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Law

Law

Hong Kong’s Law Society appoints first female president

Melissa Kaye Pang is set to take the helm of the 110-year-old group, but her stance on many local legal issues remains unclear

PUBLISHED : Wednesday, 13 June, 2018, 7:02am
UPDATED : Wednesday, 13 June, 2018, 7:02am

The city’s 110-year-old solicitors’ group will be led by a female president for the first time after its top council selected a commercial law expert to take the helm in its annual election.

Melissa Kaye Pang, the lawyer who will lead the Law Society, confirmed to the Post on Tuesday that the professional body would speak out on matters related to the rule of law “at the appropriate time” as former members expressed concerns that her stance on many issues was unclear.

Described by other council members as “moderately conservative”, Pang, a founder of a local law firm, has served the society as vice-president since 2014.

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She is also a member of the police watchdog, the Independent Police Complaints Council, and the chairwoman of the Committee on the Promotion of Civic Education. Both appointments were made during the administration of former chief executive Leung Chun-ying.

While the society’s two former presidents, Dieter Yih Lai-tak and Thomas So Shiu-tsung. accepted offers from the Chinese People’s Political Consultative Conference, the country’s top advisory body, during their terms in office, Pang made it clear she did not plan to follow suit.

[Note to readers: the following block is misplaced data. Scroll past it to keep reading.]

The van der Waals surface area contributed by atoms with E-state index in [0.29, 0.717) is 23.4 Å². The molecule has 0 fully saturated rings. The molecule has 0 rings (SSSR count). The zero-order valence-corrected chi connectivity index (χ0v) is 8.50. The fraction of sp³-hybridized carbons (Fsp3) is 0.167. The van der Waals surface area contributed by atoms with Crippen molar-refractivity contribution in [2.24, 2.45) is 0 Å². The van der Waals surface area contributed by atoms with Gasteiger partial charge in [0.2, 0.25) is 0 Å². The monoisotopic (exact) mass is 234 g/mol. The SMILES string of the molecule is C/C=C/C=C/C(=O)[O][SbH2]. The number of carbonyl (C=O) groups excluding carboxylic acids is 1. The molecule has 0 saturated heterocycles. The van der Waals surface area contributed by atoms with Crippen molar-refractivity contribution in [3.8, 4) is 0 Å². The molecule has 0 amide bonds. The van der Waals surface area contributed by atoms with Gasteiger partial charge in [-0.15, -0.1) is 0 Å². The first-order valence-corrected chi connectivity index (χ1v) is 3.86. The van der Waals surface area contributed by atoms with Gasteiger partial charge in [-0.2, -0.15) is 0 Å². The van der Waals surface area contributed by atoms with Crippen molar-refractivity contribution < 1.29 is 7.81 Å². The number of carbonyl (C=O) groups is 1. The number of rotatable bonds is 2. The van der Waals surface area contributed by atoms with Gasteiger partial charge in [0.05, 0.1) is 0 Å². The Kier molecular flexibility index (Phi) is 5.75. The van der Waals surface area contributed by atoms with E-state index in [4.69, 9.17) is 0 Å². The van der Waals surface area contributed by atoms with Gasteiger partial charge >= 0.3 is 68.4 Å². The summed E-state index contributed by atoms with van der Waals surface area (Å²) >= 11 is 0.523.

“I would not consider it and would prefer to focus on the society’s work for the time being,” Pang said in a phone interview with the Post.

Former Law Society council member and human rights lawyer Mark Daly said although he had shared three years on the council with Pang, he did not have a sense of where she stood on many issues.

My hope is that she will stand up for the rule of law, human rights and diversity
Mark Daly, former Law Society council member

“My hope is that she will stand up for the rule of law, human rights and diversity and increased transparency within the Law Society – and I hope to continue to assist in this regard,” he said.

Pang previously joined a petition against the pro-democracy 2014 Occupy movement, but has denied she was pro-establishment.

As well as electing Pang as the society’s chief, the 20 members of the professional body’s council also made a decision to break the tradition of having two vice-presidents and instead have three, amid an intense competition between the candidates.

It is understood that the three candidates are council member Brian Gilchrist, Amirali Nasir and Chan Chak-ming. The council will vote to decide on their appointments later this month.

Pang denied the decision to have one more deputy was to resolve internal conflicts arising from competition within the council.

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Instead, she said it was out of a practical need, especially at a time when society was planning to increase links with the nine mainland cities and Macau in the Greater Bay Area.

“Our article of association allows two or three presidents,” Pang added. “In 2004 to 2007 we also had three vice presidents.”

The voting of the president follows the reshuffle of the council on June 1, when conservative candidates bagged almost all of the five contested seats with the election fuelled mostly by proxy votes.